Here’s the same part of the song, Glee’s version. You might be able to hear the remnant of the “quack” better if you listen to it reduced to mono — it makes the mid/side distinction less distracting to the ear.

And now Glee’s version, with the center killed. That version leaves a sort of “Glee backing track” in which you can hear Coulton’s instruments more clearly. The Glee lead vocal is almost completely killed, but there are some odd sibilant leftovers due to MP3 compression. There’s also a lot of processing with the auto-tune effect. Wow, do they use a lot of auto-tune, especially in the backing vocals at the end of the song. I guess it’s cheaper than hiring people who can sing.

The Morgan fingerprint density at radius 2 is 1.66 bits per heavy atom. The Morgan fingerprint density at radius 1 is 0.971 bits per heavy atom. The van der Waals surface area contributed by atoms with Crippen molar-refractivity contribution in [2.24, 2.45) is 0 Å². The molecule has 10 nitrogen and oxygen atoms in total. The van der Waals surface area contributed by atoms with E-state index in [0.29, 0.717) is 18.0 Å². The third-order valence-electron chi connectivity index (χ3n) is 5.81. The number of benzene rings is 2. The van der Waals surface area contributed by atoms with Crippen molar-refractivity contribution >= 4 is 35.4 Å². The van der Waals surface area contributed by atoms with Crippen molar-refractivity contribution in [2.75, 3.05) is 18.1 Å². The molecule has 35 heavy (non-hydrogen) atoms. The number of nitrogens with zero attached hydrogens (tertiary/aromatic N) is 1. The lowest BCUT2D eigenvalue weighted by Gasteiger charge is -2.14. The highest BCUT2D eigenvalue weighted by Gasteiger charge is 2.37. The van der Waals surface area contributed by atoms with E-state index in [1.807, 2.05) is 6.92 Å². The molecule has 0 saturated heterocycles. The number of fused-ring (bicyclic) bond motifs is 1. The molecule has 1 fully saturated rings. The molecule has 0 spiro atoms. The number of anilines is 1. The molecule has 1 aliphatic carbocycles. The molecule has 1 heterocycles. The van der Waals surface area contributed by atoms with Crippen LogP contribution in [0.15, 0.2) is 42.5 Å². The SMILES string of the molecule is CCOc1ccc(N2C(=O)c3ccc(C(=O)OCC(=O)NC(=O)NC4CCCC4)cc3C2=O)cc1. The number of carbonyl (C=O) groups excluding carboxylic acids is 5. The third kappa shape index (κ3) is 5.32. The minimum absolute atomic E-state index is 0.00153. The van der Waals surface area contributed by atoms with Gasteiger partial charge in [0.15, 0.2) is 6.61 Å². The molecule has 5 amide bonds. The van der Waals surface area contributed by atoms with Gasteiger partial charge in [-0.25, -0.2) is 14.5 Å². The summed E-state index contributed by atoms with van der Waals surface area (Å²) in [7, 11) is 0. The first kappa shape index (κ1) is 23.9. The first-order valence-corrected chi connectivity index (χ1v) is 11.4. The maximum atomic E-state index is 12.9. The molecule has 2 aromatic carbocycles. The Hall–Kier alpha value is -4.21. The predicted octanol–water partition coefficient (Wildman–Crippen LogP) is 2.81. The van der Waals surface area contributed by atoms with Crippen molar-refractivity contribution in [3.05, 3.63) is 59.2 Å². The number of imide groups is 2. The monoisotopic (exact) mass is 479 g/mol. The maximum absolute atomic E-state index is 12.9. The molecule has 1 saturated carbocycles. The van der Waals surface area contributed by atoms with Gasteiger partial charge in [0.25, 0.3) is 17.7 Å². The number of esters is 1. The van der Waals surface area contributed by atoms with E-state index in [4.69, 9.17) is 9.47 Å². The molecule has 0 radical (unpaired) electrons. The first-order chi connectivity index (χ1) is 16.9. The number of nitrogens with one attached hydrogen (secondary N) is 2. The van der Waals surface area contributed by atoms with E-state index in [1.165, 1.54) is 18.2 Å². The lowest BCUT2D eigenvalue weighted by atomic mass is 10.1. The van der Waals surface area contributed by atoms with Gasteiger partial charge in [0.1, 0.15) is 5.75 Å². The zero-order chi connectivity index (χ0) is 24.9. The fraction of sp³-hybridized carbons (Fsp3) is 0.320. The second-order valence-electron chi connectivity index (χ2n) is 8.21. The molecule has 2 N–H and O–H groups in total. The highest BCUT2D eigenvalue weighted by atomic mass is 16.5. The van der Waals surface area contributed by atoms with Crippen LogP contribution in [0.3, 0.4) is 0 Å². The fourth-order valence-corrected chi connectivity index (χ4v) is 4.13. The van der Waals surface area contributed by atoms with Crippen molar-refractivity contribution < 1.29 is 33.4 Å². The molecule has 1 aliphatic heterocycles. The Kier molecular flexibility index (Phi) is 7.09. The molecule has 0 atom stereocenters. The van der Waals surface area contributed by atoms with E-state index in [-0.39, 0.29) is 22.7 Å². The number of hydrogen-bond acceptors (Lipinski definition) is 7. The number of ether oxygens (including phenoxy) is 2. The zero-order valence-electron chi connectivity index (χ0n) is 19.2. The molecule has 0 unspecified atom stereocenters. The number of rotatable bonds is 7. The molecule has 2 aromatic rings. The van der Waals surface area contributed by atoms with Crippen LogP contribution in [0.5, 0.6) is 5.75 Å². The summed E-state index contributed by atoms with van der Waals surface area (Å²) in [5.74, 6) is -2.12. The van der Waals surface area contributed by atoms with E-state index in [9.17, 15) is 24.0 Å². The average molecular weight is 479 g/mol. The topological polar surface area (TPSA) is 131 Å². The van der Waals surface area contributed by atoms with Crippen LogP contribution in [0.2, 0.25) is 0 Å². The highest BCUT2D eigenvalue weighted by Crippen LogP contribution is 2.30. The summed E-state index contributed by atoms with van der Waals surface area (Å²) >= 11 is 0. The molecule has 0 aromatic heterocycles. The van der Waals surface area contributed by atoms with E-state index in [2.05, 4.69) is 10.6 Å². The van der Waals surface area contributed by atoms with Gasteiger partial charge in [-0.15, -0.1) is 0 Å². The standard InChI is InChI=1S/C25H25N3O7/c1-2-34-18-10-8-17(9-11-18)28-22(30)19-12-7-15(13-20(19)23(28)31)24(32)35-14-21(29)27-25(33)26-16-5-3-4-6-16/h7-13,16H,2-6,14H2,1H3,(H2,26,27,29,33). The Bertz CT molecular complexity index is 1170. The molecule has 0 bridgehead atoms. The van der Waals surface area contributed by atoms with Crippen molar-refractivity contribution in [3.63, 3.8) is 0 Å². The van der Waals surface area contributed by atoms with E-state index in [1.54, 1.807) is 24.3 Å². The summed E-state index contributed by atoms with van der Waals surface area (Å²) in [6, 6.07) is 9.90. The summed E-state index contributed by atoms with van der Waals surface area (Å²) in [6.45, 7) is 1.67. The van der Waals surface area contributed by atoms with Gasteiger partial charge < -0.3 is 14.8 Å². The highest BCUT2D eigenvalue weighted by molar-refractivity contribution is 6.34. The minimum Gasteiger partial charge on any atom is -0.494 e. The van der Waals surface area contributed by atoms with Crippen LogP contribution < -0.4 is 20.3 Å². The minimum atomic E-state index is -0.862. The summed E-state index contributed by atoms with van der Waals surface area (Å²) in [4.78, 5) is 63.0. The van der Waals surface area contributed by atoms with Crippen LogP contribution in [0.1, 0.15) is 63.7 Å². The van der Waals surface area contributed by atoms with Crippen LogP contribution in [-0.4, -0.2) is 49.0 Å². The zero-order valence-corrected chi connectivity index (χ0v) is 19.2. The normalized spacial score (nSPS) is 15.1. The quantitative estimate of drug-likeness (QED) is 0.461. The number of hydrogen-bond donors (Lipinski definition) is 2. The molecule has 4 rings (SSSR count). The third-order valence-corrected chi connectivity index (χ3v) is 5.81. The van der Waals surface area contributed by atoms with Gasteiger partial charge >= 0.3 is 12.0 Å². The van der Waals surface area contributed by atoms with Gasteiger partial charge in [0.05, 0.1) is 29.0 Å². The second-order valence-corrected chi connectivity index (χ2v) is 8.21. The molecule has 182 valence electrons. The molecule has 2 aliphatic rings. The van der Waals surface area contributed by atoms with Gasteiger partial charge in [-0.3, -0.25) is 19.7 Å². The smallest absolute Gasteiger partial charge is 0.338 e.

Anyway, so we have a Glee “backing track” now. What does that give us, besides a way to make fun of the backing vocals? It gives us a way to more clearly compare just the accompaniment. I’m not going to post the entire Coulton and Glee center-killed tracks here, because I think that would be pushing the fair use exception of copyright a little too far, but you can do this experiment yourself, and then compare them by any means you like. Here’s a clip: in the left ear, Coulton’s backing track. In the right ear, Glee’s backing track. Funny, it sounds like the same track, just with some Glee vocals added on the right. Isn’t that interesting? Those are Coulton’s instruments: his banjo, his mandolin, his guitar, copied and pasted to repeat certain parts of the original and leave out others. You can even hear some of Coulton’s original backing vocals, slightly buried under Glee singers, although some bits like, the part where he sang “little middle,” have been edited out with more copying and pasting.